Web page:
ST. LOUIS—Ancient humans from Asia may have entered the Americas following an ocean highway made of dense kelp.
The new finding lends strength to the "coastal migration theory," whereby early maritime populations boated from one island to another, hunting the bountiful amounts of sea creatures that live in kelp forests.
This research was presented here Sunday at the annual American Association for the Advancement of Science by anthropologist Jon Erlandson of the University of Oregon.
Today, a nearly continuous "kelp highway" stretches from Japan, up along Siberia, across the Bering Strait to Alaska, and down again along the California coastline, Erlandson said.
Kelp forests are some of the world's richest ecosystems. They are homes to seals, sea otters, hundreds of species of fish, sea urchins and abalone, all of which would have been important food and material sources for maritime people.
Although the coastal migration theory has yet to be proven with hard evidence, it is known that seafaring peoples lived in the Ryukyu Islands near Japan during the height of the last glacial period, about 35,000 to 15,000 years ago. These peoples may have traveled 90 or more miles at a time between islands.
Some scientists believe that maritime people boated from Japan to Alaska along the Aleutian and Kurile Islands around 16,000 years ago. Before that, people may have island-hopped their way to Australia 50,000 to 60,000 years ago.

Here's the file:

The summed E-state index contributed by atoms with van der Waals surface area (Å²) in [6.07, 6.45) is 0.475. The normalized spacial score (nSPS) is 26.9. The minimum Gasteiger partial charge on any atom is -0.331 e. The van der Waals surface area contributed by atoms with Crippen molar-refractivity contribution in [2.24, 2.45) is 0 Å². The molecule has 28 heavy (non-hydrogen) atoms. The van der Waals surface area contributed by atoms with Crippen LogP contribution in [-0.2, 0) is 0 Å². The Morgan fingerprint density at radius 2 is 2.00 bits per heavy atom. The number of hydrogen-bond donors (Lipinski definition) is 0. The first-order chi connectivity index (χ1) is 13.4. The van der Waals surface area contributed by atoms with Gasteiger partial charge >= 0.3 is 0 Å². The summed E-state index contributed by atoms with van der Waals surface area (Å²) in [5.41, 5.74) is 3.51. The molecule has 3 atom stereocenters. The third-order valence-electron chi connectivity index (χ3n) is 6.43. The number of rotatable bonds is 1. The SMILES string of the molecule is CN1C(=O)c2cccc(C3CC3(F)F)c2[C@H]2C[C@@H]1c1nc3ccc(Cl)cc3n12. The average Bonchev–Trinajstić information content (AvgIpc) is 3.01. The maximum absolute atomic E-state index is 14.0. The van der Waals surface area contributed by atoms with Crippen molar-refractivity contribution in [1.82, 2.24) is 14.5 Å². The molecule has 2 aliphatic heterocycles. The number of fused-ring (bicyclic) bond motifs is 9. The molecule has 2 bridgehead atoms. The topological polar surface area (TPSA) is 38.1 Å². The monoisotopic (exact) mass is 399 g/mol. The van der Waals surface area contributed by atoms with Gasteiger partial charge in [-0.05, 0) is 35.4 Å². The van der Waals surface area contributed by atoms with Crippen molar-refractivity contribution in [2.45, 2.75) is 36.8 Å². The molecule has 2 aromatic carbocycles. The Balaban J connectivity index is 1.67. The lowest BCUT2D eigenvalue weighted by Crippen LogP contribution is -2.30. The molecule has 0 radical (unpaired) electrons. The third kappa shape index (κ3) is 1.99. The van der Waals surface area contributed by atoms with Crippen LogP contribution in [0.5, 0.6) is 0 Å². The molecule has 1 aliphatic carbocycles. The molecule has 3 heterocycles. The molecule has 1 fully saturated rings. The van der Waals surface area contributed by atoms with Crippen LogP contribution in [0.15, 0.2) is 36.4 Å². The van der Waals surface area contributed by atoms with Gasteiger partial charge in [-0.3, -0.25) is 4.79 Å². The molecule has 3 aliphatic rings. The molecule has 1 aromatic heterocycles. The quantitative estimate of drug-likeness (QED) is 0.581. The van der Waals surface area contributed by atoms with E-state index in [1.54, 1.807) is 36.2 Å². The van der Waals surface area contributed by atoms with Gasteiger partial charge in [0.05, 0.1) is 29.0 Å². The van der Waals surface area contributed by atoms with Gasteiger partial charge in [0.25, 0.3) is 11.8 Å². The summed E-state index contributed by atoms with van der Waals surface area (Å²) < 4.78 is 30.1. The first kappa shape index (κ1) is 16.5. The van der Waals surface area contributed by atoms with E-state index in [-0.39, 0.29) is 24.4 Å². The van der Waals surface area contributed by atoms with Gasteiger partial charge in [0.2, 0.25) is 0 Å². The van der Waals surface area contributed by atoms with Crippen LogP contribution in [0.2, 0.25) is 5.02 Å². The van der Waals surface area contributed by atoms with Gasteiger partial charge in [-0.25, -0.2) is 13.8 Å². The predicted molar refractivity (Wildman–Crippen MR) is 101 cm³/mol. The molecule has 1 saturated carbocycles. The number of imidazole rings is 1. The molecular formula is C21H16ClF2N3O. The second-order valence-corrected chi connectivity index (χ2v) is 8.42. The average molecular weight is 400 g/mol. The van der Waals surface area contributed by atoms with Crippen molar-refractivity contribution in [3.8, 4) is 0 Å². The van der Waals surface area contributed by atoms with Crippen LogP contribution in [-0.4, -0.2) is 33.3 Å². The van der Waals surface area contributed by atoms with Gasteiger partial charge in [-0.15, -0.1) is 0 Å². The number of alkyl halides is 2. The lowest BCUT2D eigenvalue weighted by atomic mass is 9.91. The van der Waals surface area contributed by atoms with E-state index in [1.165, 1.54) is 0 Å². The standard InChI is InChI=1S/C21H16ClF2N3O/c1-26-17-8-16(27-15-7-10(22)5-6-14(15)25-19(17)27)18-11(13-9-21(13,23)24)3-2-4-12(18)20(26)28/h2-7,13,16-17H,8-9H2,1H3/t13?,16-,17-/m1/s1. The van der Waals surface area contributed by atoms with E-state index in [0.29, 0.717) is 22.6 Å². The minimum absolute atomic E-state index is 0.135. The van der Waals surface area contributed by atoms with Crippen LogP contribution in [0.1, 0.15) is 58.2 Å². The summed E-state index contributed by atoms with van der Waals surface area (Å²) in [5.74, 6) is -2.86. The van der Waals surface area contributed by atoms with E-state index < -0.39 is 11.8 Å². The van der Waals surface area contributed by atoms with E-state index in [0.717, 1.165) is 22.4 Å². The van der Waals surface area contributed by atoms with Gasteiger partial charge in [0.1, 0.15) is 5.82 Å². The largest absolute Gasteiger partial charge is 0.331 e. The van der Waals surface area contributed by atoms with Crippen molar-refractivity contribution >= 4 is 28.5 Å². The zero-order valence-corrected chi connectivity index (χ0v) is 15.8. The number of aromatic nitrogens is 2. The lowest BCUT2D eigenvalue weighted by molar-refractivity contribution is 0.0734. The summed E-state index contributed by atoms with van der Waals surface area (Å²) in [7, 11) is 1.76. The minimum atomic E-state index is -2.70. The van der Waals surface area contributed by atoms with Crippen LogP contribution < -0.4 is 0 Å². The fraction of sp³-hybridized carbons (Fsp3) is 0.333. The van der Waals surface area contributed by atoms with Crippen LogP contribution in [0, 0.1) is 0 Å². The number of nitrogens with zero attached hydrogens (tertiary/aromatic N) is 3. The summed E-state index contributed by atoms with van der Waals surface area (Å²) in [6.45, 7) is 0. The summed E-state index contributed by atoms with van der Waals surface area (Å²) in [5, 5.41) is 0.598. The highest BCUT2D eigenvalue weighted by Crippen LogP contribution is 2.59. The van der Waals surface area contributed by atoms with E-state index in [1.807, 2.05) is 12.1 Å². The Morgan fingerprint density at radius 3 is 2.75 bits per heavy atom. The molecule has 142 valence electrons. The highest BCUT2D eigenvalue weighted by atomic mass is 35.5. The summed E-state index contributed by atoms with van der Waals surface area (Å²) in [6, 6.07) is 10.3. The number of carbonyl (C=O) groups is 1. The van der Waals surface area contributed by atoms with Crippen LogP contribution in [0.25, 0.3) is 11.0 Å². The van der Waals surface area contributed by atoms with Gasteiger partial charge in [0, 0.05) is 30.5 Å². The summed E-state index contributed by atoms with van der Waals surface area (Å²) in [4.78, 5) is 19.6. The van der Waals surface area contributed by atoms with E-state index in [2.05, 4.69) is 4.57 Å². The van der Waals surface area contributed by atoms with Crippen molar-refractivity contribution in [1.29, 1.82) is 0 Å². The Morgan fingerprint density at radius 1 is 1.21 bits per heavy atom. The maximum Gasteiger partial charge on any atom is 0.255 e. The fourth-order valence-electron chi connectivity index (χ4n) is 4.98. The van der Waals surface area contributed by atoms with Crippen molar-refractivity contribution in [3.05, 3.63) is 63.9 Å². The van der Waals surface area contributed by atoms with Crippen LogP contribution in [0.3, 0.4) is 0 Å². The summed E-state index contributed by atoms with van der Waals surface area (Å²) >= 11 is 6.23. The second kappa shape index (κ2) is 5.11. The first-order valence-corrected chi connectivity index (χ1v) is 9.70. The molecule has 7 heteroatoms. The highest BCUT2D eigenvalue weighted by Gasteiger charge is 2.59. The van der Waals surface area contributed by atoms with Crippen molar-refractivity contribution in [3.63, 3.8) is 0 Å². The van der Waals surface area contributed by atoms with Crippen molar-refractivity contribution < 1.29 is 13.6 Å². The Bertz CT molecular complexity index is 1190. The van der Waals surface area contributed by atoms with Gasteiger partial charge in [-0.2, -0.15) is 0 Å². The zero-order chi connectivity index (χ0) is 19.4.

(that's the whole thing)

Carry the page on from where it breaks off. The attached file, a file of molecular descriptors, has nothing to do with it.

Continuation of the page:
Scientists have discovered settlements 11,500 to 9,000 years old along the coasts of some of these Pacific islands, which also have ecologically-rich kelp forests nearby that Erlandson believes existed when people were island hopping. The remains of kelp resources have been discovered in a settlement in Daisy Cave in the Channel Islands off southern California, dated to about 9,800 years ago.
"The fact that productive kelp forests are found adjacent to some of the earliest coastal archaeological sites in the Americas supports the idea that such forests may have facilitated human coastal migrations around the Pacific Rim near the end of the last glacial period," Erlandson said. "In essence, they may have acted as a sort of kelp highway."
Kelp forests also provide a barrier between coastal settlements and the rough open seas and lessen the wave forces on beach-side settlements. Sometimes the kelp washes up on land, where land animals, which humans could kill and eat, can munch on it.
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